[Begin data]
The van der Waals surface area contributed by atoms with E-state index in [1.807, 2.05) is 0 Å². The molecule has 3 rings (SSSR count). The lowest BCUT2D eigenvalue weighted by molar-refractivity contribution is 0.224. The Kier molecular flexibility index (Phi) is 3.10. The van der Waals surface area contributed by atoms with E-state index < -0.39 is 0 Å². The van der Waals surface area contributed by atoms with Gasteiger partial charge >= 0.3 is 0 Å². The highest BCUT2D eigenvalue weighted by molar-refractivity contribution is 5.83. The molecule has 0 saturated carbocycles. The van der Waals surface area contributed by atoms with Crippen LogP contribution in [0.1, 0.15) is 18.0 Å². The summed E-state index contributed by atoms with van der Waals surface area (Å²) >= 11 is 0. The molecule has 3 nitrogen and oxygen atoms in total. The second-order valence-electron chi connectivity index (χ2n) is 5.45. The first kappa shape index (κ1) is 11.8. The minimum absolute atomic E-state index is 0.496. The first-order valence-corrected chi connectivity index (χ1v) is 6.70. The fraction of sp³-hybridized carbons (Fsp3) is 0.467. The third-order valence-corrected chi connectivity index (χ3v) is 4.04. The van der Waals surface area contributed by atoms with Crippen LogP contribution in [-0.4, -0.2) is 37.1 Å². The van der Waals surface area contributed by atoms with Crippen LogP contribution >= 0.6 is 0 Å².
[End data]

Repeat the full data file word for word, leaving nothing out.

The van der Waals surface area contributed by atoms with E-state index in [1.807, 2.05) is 0 Å². The molecule has 3 rings (SSSR count). The lowest BCUT2D eigenvalue weighted by molar-refractivity contribution is 0.224. The Kier molecular flexibility index (Phi) is 3.10. The van der Waals surface area contributed by atoms with E-state index < -0.39 is 0 Å². The van der Waals surface area contributed by atoms with Gasteiger partial charge >= 0.3 is 0 Å². The highest BCUT2D eigenvalue weighted by molar-refractivity contribution is 5.83. The molecule has 0 saturated carbocycles. The van der Waals surface area contributed by atoms with Crippen LogP contribution in [0.1, 0.15) is 18.0 Å². The summed E-state index contributed by atoms with van der Waals surface area (Å²) >= 11 is 0. The molecule has 3 nitrogen and oxygen atoms in total. The second-order valence-electron chi connectivity index (χ2n) is 5.45. The first kappa shape index (κ1) is 11.8. The minimum absolute atomic E-state index is 0.496. The first-order valence-corrected chi connectivity index (χ1v) is 6.70. The fraction of sp³-hybridized carbons (Fsp3) is 0.467. The third-order valence-corrected chi connectivity index (χ3v) is 4.04. The van der Waals surface area contributed by atoms with Crippen LogP contribution in [-0.4, -0.2) is 37.1 Å². The van der Waals surface area contributed by atoms with Crippen LogP contribution >= 0.6 is 0 Å².